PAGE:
“It’s not bad luck that Manchester City find themselves short of an experienced goalkeeper after Shay Given’s injury. It’s bad planning. City’s squad is so lopsided it’s crazy” – Tony Cascarino

Comment & analysis round-up

Quote of the day: “I have no problems with it. If City have injuries and need a goalkeeper, what can you do? It happened to me once at West Ham United [in 1996]. Les Sealey and Ludo Miklosko were injured but the League would not give me permission to bring in a goalkeeper. I had to play Neil Finn, who was 17, against Manchester City. It was his only game for the club.” – Harry Redknapp.

Runner-up: “Even playing just one season for Barcelona would make a pinnacle of my whole career. Barca are the best team in the world and I enjoy their style of play so much. But after watching them against Arsenal the enjoyment has quickly turned into sorrow. They are so much better than anybody else at the moment.” – Andrei Arshavin.

Today’s overview: There is a fair bit to chew over in Tuesday’s backpages as Hull try to avoid becoming the next Portsmouth, moneybags Manchester City try to convince the FA that their squad isn’t big enough while, as usual, there is a long list of highly dubious transfer guff to trawl through.

Flattened Tigers, Hidden Debts: It’s been a tough few days for Hull fans who, after seeing their club all but 100% relegated last weekend now face up to the prospect of financial ruin crippling their season next term too.

Detailing the latest football club to suffer financial meltdown, Louise Taylor reported that “Hull City face a battle to avoid going into administration or entering a creditors’ voluntary agreement as they attempt to trade through their financial crisis. Despite being £35m in debt, the east Yorkshire club is frantically renegotiating a series of loans with assorted creditors and hopes to make a formal announcement about a financial restructuring plan at the end of this week. By side-stepping both administration and a CVA, Hull – who, privately, have no intention of reinstating Phil Brown as their manager – would avoid starting life in the Championship burdened with the 10-point deduction automatically imposed by the Football League in such circumstances.”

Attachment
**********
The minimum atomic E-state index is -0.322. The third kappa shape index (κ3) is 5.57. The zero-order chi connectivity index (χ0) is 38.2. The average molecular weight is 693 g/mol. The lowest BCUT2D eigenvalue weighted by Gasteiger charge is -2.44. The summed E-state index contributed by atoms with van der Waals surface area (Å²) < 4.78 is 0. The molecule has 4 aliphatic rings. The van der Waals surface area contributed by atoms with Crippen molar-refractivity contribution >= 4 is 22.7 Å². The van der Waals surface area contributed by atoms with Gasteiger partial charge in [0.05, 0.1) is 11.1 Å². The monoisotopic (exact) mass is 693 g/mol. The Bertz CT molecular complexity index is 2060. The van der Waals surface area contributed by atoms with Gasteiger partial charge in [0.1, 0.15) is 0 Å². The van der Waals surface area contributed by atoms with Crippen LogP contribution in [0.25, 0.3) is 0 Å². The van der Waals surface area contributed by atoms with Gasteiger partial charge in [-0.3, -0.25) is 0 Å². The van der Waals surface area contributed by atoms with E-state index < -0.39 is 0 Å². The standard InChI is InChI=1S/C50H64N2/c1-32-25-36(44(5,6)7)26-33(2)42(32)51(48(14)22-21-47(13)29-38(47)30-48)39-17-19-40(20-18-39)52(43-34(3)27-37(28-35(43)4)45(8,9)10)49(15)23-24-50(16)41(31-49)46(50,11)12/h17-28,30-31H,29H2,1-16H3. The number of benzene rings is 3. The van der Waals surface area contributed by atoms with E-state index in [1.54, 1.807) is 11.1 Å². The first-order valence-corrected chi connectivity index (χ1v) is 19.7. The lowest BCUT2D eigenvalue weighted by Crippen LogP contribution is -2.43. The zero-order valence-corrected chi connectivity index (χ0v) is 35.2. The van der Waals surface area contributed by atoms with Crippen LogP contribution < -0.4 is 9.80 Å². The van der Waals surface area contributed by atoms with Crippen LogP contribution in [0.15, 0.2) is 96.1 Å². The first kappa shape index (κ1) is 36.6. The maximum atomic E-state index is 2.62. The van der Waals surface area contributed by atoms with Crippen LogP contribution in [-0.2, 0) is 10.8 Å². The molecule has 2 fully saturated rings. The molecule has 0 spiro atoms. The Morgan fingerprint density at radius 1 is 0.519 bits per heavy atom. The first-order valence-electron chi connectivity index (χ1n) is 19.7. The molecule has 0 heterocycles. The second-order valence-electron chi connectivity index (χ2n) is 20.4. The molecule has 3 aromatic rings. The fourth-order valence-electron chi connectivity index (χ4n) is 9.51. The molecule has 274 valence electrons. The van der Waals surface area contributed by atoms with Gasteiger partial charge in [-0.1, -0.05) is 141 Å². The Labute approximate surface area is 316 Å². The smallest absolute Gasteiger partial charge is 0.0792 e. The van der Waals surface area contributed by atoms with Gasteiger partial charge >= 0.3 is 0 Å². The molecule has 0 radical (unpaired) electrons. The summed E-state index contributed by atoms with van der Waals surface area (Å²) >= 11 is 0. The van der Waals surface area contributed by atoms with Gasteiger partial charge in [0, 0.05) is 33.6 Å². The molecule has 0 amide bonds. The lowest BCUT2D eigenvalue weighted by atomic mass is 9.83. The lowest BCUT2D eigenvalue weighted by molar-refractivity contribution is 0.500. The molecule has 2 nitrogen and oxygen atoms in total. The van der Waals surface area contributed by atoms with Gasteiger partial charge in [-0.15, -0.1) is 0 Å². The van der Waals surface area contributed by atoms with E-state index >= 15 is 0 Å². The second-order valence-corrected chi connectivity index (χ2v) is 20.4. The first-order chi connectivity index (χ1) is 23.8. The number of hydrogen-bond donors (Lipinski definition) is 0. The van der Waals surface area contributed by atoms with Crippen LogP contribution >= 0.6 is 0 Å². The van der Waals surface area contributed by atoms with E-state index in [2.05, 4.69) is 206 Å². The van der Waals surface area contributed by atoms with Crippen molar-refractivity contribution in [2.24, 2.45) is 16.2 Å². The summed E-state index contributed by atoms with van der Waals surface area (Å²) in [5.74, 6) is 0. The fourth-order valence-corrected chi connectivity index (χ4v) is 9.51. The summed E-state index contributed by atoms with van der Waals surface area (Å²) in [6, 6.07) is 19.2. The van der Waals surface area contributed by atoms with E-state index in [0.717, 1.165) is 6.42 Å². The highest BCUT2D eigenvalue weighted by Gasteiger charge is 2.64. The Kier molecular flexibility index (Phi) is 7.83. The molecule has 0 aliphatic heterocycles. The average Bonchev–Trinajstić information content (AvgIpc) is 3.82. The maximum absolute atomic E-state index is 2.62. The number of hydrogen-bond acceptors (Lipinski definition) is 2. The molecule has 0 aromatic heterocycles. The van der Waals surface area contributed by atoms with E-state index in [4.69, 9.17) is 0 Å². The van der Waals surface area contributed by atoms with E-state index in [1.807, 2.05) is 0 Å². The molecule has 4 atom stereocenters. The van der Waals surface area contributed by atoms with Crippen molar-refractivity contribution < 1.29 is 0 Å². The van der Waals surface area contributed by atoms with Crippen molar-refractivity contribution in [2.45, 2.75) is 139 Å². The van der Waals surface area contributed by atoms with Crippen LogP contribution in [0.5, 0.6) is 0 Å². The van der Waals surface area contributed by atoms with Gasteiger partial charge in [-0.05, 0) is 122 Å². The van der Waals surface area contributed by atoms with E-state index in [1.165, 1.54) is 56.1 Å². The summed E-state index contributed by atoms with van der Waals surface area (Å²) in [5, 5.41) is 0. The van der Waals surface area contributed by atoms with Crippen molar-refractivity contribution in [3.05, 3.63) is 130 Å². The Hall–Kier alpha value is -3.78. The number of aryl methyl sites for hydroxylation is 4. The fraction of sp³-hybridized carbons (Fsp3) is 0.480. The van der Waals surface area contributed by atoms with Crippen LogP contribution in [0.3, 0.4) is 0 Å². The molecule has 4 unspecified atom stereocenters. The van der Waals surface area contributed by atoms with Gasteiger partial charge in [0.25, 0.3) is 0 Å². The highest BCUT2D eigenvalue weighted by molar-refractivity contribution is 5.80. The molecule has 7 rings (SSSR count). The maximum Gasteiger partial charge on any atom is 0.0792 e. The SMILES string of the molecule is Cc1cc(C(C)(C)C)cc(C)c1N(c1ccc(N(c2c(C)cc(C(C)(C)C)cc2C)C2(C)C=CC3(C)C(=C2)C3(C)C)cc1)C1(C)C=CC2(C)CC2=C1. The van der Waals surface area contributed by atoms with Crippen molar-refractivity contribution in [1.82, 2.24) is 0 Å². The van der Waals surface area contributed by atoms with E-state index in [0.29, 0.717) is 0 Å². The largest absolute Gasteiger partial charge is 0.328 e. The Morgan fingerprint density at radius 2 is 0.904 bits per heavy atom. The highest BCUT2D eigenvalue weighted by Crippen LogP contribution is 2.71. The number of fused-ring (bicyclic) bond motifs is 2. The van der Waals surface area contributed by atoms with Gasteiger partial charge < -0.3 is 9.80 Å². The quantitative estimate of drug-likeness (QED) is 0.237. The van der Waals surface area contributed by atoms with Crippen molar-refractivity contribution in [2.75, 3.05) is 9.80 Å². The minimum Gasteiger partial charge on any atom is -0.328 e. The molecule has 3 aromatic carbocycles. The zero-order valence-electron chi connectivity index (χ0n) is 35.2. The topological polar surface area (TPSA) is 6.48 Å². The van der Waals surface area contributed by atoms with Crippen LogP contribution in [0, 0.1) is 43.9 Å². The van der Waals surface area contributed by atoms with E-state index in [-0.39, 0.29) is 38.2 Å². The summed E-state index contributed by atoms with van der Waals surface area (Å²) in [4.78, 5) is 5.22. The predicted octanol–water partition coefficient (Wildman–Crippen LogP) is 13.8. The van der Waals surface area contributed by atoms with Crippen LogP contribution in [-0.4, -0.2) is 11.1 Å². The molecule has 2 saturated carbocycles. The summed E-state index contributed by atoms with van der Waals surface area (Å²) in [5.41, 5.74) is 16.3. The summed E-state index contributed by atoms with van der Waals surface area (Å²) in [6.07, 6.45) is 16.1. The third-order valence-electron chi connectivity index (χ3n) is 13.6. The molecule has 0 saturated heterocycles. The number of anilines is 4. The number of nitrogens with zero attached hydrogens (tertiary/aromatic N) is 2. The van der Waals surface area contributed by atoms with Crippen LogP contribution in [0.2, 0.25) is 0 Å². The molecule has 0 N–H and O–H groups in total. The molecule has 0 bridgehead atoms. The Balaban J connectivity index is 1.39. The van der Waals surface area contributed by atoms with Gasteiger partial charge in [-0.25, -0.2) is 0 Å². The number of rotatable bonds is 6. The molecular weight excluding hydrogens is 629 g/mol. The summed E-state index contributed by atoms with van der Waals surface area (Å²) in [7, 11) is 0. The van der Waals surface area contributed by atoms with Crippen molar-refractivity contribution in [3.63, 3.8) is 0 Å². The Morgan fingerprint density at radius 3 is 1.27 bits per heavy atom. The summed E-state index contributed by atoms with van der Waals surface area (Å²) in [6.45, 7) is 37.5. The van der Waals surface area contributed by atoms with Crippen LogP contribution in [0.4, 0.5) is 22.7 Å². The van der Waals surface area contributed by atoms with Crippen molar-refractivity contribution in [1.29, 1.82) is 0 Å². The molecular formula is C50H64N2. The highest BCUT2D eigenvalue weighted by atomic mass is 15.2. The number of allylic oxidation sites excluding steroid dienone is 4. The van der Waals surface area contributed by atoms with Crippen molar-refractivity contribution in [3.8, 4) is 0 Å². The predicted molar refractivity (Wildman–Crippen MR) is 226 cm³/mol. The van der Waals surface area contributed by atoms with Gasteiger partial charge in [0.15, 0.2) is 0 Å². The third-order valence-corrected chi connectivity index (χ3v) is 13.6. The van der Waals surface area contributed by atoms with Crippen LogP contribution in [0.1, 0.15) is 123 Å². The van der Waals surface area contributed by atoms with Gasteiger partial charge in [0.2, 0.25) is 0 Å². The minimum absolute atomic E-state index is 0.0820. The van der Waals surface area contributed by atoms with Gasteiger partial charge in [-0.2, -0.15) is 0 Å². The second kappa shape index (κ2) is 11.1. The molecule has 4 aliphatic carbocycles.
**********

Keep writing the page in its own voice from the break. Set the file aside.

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In a supplementary article Louise Taylor breaks down Hull’s monetary plight in every day terms. “Hull City serve as a cautionary tale for our times. Football’s answer to the status conscious neighbour who kept up appearances by remortgaging the house and taking out multiple loans, they have been well and truly credit-crunched. This time last year Hull were attempting to sign Michael Owen; today they are in broadly the same boat as those who tried to live the dream but ended up seeing their home repossessed, the sports car impounded and the exotic holidays cancelled.”

Continuing the bad news for Hull fans, Jeremy Cross announces “Adam Pearson, the Hull City chairman, is understood to be considering his future at the troubled club as they face up to their imminent relegation from the Barclays Premier League. Pearson, who returned to Hull in October to succeed Paul Duffen and attempt to resolve a mess that has proved beyond his worst nightmares, has become disillusioned with the club’s inability to move forward and deal with an impending financial meltdown.”

Finally on the Tigers, Alan Nixon reports that “crisis club Hull are going to ask their players to take a 40 per cent pay-cut in a desperate bid to save money and avoid administration.”

Keeper crisis at City: After Shay Given dislocated his shoulder at Arsenal at the weekend, leaving Manchester City down to the bare bones in the goalie department, the Citizens have since been trying to wangle a deal in which they can be given special dispensation to bring in a new keeper.